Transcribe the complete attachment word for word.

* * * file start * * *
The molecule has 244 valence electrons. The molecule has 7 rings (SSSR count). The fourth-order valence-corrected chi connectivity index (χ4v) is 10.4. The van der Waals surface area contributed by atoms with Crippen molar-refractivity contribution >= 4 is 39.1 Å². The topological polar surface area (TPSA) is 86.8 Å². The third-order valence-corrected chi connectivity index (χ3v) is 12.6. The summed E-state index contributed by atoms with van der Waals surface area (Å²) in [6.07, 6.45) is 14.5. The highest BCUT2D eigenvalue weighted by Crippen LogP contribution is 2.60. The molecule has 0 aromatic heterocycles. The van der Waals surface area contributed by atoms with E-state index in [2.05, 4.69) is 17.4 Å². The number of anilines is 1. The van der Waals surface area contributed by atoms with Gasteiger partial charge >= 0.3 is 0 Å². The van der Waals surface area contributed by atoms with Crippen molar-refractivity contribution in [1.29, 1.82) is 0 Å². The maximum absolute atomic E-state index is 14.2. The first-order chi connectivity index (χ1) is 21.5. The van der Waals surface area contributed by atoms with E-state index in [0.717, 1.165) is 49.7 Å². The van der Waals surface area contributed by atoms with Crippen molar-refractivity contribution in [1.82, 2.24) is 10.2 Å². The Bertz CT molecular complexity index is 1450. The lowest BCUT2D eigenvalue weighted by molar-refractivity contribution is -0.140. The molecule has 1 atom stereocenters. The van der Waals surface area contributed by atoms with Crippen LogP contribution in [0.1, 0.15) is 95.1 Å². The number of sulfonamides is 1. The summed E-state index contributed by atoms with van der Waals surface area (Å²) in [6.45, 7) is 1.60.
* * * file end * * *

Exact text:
The molecule has 244 valence electrons. The molecule has 7 rings (SSSR count). The fourth-order valence-corrected chi connectivity index (χ4v) is 10.4. The van der Waals surface area contributed by atoms with Crippen molar-refractivity contribution >= 4 is 39.1 Å². The topological polar surface area (TPSA) is 86.8 Å². The third-order valence-corrected chi connectivity index (χ3v) is 12.6. The summed E-state index contributed by atoms with van der Waals surface area (Å²) in [6.07, 6.45) is 14.5. The highest BCUT2D eigenvalue weighted by Crippen LogP contribution is 2.60. The molecule has 0 aromatic heterocycles. The van der Waals surface area contributed by atoms with E-state index in [2.05, 4.69) is 17.4 Å². The number of anilines is 1. The van der Waals surface area contributed by atoms with Gasteiger partial charge >= 0.3 is 0 Å². The van der Waals surface area contributed by atoms with Crippen molar-refractivity contribution in [1.29, 1.82) is 0 Å². The maximum absolute atomic E-state index is 14.2. The first-order chi connectivity index (χ1) is 21.5. The van der Waals surface area contributed by atoms with E-state index in [0.717, 1.165) is 49.7 Å². The van der Waals surface area contributed by atoms with Crippen molar-refractivity contribution in [1.82, 2.24) is 10.2 Å². The Bertz CT molecular complexity index is 1450. The lowest BCUT2D eigenvalue weighted by molar-refractivity contribution is -0.140. The molecule has 1 atom stereocenters. The van der Waals surface area contributed by atoms with Crippen LogP contribution in [0.1, 0.15) is 95.1 Å². The number of sulfonamides is 1. The summed E-state index contributed by atoms with van der Waals surface area (Å²) in [6.45, 7) is 1.60.